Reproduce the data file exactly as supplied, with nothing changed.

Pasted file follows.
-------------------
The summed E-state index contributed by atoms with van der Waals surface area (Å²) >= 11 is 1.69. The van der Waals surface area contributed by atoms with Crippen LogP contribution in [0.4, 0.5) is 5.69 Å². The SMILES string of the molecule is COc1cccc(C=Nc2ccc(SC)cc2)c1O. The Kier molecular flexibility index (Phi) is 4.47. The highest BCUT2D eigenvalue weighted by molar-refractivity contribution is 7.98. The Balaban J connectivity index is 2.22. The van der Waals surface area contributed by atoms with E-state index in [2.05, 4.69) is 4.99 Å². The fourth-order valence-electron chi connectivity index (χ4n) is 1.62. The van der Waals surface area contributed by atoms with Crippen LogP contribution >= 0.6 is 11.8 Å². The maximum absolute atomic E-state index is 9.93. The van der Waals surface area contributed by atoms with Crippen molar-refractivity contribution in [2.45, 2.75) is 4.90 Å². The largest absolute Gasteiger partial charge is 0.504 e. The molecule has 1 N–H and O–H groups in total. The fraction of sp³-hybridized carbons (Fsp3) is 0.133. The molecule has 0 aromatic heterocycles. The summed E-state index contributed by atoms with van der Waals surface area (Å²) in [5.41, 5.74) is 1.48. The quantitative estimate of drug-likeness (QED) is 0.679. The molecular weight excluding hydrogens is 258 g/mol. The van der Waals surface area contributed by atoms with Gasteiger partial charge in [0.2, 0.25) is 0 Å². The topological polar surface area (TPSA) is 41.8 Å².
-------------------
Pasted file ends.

The summed E-state index contributed by atoms with van der Waals surface area (Å²) >= 11 is 1.69. The van der Waals surface area contributed by atoms with Crippen LogP contribution in [0.4, 0.5) is 5.69 Å². The SMILES string of the molecule is COc1cccc(C=Nc2ccc(SC)cc2)c1O. The Kier molecular flexibility index (Phi) is 4.47. The highest BCUT2D eigenvalue weighted by molar-refractivity contribution is 7.98. The Balaban J connectivity index is 2.22. The van der Waals surface area contributed by atoms with E-state index in [2.05, 4.69) is 4.99 Å². The fourth-order valence-electron chi connectivity index (χ4n) is 1.62. The van der Waals surface area contributed by atoms with Crippen LogP contribution >= 0.6 is 11.8 Å². The maximum absolute atomic E-state index is 9.93. The van der Waals surface area contributed by atoms with Crippen molar-refractivity contribution in [2.45, 2.75) is 4.90 Å². The largest absolute Gasteiger partial charge is 0.504 e. The molecule has 1 N–H and O–H groups in total. The fraction of sp³-hybridized carbons (Fsp3) is 0.133. The molecule has 0 aromatic heterocycles. The summed E-state index contributed by atoms with van der Waals surface area (Å²) in [5.41, 5.74) is 1.48. The quantitative estimate of drug-likeness (QED) is 0.679. The molecular weight excluding hydrogens is 258 g/mol. The van der Waals surface area contributed by atoms with Gasteiger partial charge in [0.2, 0.25) is 0 Å². The topological polar surface area (TPSA) is 41.8 Å².